Intraosseous benign notochord cell tumors (BNCT): Further evidence supporting a relationship to chordoma

Vikram Deshpande, Gunnlaugur Petur Nielsen, Daniel I. Rosenthal, Andrew E. Rosenberg

Research output: Contribution to journalArticlepeer-review

56 Scopus citations


BACKGROUND: Previous studies have documented the existence of intraosseous benign notochordal cell tumors (BNCTs) within the axial skeleton. Evidence suggests that they may be associated with the development of chordomas. To further investigate the relationship between BNCT and classic chordoma, we reviewed a large series of resected sacral/coccygeal chordomas in an attempt to identify the presence of coexisting BNCTs. DESIGN: Eighty-two sacrectomy/coccygectomy specimens performed for chordoma were identified. Available hematoxylin and eosin slides were reviewed to identify BNCTs and assess their relationship with the coexisting chordoma. BNCTs were defined, in accordance with prior descriptions, as cohesive aggregates of large cells that appeared adipocytelike because of their vacuolated cytoplasm. The cells exhibited only minimal nuclear atypia and lacked lobulation and myxoid stroma. RESULTS: We identified 6 BNCTs, each was adjacent to but separate from the sacral chordoma. There were 5 females and 1 male, and the mean age was 58 years. Five lesions arose in the sacrum. One lesion arose in the coccyx, and involved 2 contiguous vertebral levels. The BNCTs ranged in size from 1 to 20 mm with a mean size of 6.1 mm. The lesions were exclusively composed of adipocytelike nuclei without significant nuclear atypia or myxoid stroma. Three lesions contained sclerotic bony trabeculae and intralesional hematopoietic elements were identified in 1 case. In all cases the chordoma was of the conventional type and were morphologically different from the BNCT. CONCLUSIONS: BNCTs were identified in 7.3% of sacral/coccygeal resections performed for primary chordoma. We speculate that this finding provides further evidence that BNCT is the precursor lesion for chordoma. Additional investigations are needed to further understand this relationship.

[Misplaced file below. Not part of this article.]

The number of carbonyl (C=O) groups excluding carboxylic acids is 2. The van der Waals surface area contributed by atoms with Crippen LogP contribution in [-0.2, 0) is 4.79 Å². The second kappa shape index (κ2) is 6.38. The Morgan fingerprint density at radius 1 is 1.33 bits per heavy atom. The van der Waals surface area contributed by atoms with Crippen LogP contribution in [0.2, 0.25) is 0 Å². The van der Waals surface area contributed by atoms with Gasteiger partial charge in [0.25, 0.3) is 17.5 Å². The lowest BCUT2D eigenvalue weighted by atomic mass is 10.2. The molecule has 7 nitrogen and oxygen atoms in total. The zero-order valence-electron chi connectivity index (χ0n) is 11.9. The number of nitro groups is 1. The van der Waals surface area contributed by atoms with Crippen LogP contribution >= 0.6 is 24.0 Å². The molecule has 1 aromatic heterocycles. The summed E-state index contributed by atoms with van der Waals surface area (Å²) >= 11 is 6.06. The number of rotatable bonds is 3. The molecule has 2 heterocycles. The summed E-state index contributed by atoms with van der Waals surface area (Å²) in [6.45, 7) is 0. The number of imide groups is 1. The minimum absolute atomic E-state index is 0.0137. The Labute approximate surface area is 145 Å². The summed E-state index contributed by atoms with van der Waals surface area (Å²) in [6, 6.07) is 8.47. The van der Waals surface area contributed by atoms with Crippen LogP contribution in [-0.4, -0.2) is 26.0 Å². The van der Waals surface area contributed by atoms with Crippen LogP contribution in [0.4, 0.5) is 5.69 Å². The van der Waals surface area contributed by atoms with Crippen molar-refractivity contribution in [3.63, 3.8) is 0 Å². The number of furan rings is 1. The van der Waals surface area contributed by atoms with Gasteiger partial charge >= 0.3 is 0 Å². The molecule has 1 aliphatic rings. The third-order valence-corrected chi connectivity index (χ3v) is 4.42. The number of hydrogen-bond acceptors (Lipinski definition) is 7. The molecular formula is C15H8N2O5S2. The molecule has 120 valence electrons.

Original languageEnglish (US)
Pages (from-to)1573-1577
Number of pages5
JournalAmerican Journal of Surgical Pathology
Issue number10
StatePublished - Oct 2007
Externally publishedYes


  • Benign notochordal cells tumor
  • Chordoma

ASJC Scopus subject areas

  • Anatomy
  • Pathology and Forensic Medicine


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